Mixing Immigration Detainees with Prison Inmates
The capacity of Canada’s three dedicated detention facilities allows for approximately 300 detainees, while the total number of immigration detainees in Canada is close to 10,000 (2014). This gap means that Canada, similarly to the practices of many countries facing migratory pressures, houses migrants in criminal facilities, including provincial jails, in order to create enough space to house its immigration detainees. This is despite the fact that immigration-related violations do not constitute criminal offenses in Canada. Therefore, while the practice of housing immigration detainees with criminal offenders may alleviate the pressures on the immigration system, Canadian lawmakers should be aware that this response is contrary to international law, which contains numerous references against mixing prison populations.
Most clearly, Guideline 8 of the UNHCR’s Detention Guidelines relating to asylum seekers states that “detention of asylum-seekers for immigration-related reasons should not be punitive in nature,” and that “the use of prisons, jails, and facilities designed or operated as prisons or jails, should be avoided.” This Guideline is rooted in strong statements in the International Covenant on Civil and Political Rights (Article 10(2)(a)), the Body of Principles for the Protection of all Persons under any Form of Detention or Imprisonment (Principle 8), and the Standard Minimum Rules for the Treatment of Prisoners (Rule 8), all of which refer to the fact that persons in detention should be subject to treatment appropriate to their un-convicted status and with regards to their legal reason for their detention and the necessities of their treatment.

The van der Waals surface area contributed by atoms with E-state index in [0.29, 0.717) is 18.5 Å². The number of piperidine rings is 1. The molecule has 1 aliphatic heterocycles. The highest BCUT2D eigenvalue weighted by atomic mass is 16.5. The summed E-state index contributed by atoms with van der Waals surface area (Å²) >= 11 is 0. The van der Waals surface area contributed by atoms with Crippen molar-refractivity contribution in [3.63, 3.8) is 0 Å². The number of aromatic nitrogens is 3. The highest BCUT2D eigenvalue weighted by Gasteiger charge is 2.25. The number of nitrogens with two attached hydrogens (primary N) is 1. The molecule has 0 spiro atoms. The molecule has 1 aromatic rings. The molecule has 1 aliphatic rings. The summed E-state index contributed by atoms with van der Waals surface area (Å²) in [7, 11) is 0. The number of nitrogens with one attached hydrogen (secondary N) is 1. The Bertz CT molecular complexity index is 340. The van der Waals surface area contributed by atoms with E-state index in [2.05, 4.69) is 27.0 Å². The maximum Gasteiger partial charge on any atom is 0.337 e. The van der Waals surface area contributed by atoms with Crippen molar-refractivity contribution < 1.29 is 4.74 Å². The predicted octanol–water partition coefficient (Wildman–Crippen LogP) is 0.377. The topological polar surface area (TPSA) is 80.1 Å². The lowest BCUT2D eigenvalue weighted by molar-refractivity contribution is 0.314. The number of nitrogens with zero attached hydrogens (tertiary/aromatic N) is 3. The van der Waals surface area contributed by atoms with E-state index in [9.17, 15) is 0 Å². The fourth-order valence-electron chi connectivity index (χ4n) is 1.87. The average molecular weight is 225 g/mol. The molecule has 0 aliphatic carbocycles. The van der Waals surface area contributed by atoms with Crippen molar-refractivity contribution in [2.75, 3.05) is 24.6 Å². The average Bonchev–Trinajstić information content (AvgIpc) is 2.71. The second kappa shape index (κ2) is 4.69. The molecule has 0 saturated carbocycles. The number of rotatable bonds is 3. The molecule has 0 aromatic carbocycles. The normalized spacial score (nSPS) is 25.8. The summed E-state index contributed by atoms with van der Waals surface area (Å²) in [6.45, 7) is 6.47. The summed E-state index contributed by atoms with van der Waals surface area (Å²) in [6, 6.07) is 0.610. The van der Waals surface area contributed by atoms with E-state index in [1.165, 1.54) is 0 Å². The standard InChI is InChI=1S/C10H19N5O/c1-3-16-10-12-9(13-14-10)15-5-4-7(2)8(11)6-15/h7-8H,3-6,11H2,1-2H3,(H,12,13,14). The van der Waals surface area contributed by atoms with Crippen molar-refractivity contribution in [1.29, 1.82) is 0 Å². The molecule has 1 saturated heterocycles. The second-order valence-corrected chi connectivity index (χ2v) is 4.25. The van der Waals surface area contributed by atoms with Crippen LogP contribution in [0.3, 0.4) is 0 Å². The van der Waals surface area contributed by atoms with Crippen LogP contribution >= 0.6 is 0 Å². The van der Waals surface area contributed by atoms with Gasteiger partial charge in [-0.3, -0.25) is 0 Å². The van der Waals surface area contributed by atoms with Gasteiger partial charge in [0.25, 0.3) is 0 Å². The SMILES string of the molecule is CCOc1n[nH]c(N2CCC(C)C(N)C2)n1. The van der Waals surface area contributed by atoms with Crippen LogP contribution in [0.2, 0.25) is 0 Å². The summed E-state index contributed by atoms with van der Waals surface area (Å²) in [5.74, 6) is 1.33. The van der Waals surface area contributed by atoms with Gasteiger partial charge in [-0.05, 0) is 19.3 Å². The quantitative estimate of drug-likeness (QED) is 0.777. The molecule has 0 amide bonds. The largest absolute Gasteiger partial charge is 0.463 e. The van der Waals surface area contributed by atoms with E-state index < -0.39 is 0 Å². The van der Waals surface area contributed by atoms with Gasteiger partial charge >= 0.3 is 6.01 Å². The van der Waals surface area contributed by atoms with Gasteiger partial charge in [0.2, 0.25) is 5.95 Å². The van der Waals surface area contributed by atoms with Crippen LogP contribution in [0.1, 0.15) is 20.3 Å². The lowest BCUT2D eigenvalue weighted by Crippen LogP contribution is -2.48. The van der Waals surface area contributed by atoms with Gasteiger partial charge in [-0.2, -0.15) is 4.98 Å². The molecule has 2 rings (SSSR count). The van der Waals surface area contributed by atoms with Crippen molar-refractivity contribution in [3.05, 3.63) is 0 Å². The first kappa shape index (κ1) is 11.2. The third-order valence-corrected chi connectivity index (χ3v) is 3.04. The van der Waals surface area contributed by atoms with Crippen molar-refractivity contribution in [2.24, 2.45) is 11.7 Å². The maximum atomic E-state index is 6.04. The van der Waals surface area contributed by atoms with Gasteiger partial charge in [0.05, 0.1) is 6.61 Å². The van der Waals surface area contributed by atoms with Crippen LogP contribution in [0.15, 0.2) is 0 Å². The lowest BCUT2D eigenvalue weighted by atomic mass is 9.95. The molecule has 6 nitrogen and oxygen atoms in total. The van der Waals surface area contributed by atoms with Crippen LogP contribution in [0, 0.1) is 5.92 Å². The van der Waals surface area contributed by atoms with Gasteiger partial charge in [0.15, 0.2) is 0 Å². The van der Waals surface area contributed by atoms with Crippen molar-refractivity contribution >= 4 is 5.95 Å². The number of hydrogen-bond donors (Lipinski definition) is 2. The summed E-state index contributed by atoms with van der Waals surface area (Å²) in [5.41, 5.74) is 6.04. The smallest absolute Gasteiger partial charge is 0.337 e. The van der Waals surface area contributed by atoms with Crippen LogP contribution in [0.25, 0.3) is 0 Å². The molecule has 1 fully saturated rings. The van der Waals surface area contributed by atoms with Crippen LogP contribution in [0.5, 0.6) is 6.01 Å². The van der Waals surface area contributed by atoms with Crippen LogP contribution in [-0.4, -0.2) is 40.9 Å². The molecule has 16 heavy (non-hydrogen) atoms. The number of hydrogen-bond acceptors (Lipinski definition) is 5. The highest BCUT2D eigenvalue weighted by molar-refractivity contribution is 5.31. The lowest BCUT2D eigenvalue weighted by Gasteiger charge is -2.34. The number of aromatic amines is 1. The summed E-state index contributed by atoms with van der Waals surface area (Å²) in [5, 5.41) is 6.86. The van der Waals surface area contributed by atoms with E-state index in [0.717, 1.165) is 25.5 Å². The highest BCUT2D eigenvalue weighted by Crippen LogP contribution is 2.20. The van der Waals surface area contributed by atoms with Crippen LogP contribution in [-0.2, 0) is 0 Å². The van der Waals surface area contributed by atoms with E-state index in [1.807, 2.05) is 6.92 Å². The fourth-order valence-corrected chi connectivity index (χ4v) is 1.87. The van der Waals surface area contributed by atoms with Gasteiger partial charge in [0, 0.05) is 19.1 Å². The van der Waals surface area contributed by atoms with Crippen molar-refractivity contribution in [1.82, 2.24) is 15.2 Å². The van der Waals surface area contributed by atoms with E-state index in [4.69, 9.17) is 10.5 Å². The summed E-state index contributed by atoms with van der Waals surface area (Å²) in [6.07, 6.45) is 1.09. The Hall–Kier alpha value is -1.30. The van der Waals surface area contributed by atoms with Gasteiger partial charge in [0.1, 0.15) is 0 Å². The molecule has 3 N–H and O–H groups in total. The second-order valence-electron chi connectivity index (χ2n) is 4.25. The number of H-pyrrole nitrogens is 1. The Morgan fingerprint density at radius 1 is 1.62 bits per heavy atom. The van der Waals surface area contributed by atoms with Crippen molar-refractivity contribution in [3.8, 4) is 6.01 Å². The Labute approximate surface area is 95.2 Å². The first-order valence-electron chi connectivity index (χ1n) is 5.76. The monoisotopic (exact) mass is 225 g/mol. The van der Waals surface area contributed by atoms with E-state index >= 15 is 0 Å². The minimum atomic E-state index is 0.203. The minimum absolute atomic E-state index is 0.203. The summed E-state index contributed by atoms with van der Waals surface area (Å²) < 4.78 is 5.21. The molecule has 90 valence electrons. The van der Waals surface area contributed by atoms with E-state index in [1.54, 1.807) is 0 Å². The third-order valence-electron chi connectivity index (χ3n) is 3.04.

The broad statements included in these general instruments are more specifically reflected in particular international law instruments that directly refer to migrants, such as the International Convention on the Protection of the Rights of all Migrant Workers and Members of their Families and the Principles and the Best Practices on the Protection of Persons Deprived of Liberty in America, which states that “asylum or refugee status seekers and persons deprived of liberty due to migration issues shall not be deprived of liberty in institutions designed to hold persons deprived of liberty on criminal charges.”
While Canada’s Public Safety Minister, Ralph Goodale, recently said that Ottawa needs to “dramatically improve the rules and procedures around [migrant] detention,” it remains to be seen how fast this shift will occur. Recent comments by Minister Goodale as well as by Immigration Minister John McCallum referred to reducing the amount of time that migrants are held in detention, upgrading the three immigration holding centres that currently exist, and ensuring that no migrant minors are held in detention. However, their comments fell short of fully recognizing that the practice of housing migrants with prison inmates is contrary to international law and should be eliminated.
For more information about Minister Goodale and Minister McCallum’s recent comments on this topic, read this Globe and Mail article.